Monday, 23 October, 2017, 6:48 AM
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Long stay of Rohingyas: Discomfort about sustainable development

Published : Thursday, 12 October, 2017 at 12:00 AM Count : 668
Zubayer Hossen

Bangladesh has shown the valour by giving shelter to a large number of persecuted Rohingya people. Bangladesh is one of the most densely populated countries in the world with limited resources. Hence, it has its own struggles and challenges to overcome.
This large number of refugees, who apparently are stateless, may need to stay in Bangladesh for a period longer than we can guess right now. Of course, we have to show diplomatic shrewdness and ask the international community to put pressure on Myanmar, so that they take the Rohingyas back to their country.
Besides, it is important to realize that, this additional population may impede the process of sustainable development, if Bangladesh does not work on a concrete plan to handle the upcoming social, economic and environmental challenges.  
In today's world, we talk about the sustainable development and Bangladesh is not an isolated land. The effort from Bangladesh to ensure growth with sustainability is evident. As a part of that exertion, South Asian Network on Economic Modeling (SANEM) has recently done a research work for General Economics Division, Planning Commission of Bangladesh in order to estimate the additional cost for achieving the Sustainable Development Goals (SDGs) for Bangladesh and assess the potential financing sources.
The study shows that the total additional cost for implementing SDGs in Bangladesh will be 928.48 billion USD for the rest of the SDG period (FY2017-FY2030). The study also unveils that more than 85 per cent of this additional cost will be financed by domestic resources.
Thus, emphasizing on building own financing capacity is going to be one of the pre-requisites for attaining SDGs. High GDP growth and redistribution of existing domestic resources are going to be key here. It is a huge task. Now, the addition of Rohingyas may make the job huger.
Only feeding Rohingyas thrice a day is not going to be enough. The other things will come, if they stay for a longer period. We can definitely argue that the foreign aid will come for the Rohingyas. But, will the volume of aid be enough to help them? Will they come for the endless period? At the end of the day, we may need to help them with our own resources. Therefore, we may need to re-redistribute the domestic resources.  
We will need to give Rohingyas health services. As a result, we will see a reallocation of our existing medical resources. They will compete with our labour force for employment (mostly in informal sectors). The increase in labour supply will lower the wage level and consequently, reduce the income level of the poorest section of the society.

***Will the volume of aid be enough to help them? Will they come for the endless period? At the end of the day, we may need to help them with our own resources.***

This will boost the inequality level. Moreover, we may need to appoint our own resources to educate their children in the future.   
The government has an ambitious target of achieving 9 per cent GDP growth by the FY2030. The main driver of this high level of economic growth will be the investment by the private sector but the lack of security in Cox's Bazar and Teknaf may help to lose the volume of private investment in that area and contribute to the reduction of total private investment.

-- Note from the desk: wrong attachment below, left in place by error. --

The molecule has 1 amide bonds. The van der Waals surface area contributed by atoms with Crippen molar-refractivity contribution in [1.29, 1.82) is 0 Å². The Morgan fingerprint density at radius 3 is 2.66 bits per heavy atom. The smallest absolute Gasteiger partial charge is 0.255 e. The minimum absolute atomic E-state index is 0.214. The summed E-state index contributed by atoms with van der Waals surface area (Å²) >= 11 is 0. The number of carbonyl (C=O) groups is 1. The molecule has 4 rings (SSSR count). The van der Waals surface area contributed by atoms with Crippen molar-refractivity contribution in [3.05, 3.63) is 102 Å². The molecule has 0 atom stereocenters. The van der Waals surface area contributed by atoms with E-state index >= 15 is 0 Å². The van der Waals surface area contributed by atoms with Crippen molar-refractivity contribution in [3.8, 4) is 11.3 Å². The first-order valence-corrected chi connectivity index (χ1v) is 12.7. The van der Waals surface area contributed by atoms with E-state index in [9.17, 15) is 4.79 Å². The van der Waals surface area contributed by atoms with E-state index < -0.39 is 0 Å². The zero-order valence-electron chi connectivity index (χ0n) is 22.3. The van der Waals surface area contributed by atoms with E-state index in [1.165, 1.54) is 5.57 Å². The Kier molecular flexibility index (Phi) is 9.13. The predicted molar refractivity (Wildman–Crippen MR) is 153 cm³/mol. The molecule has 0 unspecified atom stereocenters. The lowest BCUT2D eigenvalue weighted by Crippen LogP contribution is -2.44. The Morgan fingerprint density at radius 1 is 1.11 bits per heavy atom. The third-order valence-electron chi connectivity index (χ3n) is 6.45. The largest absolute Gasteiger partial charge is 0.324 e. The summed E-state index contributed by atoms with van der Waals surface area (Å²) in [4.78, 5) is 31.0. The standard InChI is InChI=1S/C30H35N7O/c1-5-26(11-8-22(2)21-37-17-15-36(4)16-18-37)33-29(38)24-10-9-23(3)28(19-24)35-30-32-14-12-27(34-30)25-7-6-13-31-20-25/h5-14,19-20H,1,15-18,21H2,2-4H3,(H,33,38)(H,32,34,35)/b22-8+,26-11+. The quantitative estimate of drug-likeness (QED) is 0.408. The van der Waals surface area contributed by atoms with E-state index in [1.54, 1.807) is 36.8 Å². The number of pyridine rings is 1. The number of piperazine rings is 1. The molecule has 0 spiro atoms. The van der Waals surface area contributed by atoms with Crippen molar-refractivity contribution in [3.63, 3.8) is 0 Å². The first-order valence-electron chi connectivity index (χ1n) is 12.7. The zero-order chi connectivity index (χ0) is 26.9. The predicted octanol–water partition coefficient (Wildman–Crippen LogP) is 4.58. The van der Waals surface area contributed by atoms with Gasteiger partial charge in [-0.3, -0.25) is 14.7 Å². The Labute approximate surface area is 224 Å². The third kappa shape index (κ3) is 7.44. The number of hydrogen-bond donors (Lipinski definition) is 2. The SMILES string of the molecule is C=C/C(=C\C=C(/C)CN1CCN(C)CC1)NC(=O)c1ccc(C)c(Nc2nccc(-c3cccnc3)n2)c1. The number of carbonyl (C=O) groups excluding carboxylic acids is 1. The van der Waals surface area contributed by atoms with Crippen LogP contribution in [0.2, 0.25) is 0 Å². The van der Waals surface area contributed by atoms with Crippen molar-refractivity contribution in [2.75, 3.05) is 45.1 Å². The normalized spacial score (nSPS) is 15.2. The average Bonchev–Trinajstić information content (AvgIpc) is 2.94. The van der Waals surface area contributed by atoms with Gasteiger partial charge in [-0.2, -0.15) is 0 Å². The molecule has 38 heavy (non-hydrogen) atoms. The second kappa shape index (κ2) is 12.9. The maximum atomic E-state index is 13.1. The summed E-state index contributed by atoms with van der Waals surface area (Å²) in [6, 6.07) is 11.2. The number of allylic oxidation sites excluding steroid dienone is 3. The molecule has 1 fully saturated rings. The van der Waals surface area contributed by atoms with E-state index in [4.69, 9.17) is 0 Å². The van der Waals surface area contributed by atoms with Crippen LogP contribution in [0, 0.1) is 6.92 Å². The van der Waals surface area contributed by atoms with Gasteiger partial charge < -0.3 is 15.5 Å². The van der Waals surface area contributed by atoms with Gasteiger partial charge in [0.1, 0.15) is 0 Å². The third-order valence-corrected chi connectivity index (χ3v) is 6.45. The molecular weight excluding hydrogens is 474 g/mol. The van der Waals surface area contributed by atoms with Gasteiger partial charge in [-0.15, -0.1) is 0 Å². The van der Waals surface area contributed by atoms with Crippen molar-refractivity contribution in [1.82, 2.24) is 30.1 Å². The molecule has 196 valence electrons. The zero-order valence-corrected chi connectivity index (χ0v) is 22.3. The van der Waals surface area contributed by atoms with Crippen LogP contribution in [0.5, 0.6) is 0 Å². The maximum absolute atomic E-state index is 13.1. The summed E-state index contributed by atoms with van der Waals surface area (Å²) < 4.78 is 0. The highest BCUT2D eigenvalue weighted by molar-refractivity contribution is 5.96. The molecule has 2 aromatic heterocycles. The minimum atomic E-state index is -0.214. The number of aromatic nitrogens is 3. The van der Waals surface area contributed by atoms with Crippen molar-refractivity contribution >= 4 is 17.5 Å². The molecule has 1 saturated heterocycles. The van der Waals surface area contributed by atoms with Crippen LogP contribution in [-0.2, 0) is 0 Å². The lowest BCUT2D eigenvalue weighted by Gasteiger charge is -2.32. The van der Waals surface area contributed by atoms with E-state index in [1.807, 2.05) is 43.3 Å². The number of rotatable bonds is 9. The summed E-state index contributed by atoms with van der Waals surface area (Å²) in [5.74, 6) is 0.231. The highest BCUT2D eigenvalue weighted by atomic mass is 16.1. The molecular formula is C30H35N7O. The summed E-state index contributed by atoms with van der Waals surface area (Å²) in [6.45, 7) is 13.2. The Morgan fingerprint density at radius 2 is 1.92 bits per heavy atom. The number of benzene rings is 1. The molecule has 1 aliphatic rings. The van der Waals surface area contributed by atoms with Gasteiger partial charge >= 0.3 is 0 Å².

Moreover, the environment is going to be affected adversely by the surge of Rohingyas if appropriate measures are not adopted by the authority. The impact is already visible in Teknaf and Ukhiya. A total of 2,000 acres of forestland have been allocated to accommodate the incoming refugees and the immediate result is deforestation.
If this continues, it may contribute to undesirable climate change (that is increase in CO2, raise in sea level, etc) and make our task of achieving SDG13 difficult. It has economic effect as well. The degradation of the environment may contribute to loss of agricultural production in that area.
Furthermore, the possibility of decline in law and order is another concern. The crime like drug smuggling, hijacking, etc can increase and the overall law system can worsen. This kind of deterioration has both social impact and economic impact. We will observe the depletion of social values. The young people from that region will get directly involved with the unlawful activities and many will be drug addicted. Moreover, the downfall of law situation will attract a lower number of tourists and result in a decrease of contribution by tourism sector to GDP.      
A small economy like Bangladesh does not have the capacity to absorb all the effects caused by the influx of Rohingyas completely. In the long run, we will have to give them medical services, house to live, land to cultivate or job for a living, education, etc. Nevertheless, we can use the right tools and minimize or eliminate the negative impacts.
We have to shift this huge additional population to a safe place as soon as possible, so that we can avoid issues such as deforestation, degeneration of environment, etc. Besides, it will be important to keep a record of Rohingyas coming to Bangladesh and maintain proper tracking of their movement in order to avoid any kind of unpleasant event or anarchy.   

The writer is working as a Research Associate at South Asian Network on Economic Modeling (SANEM)








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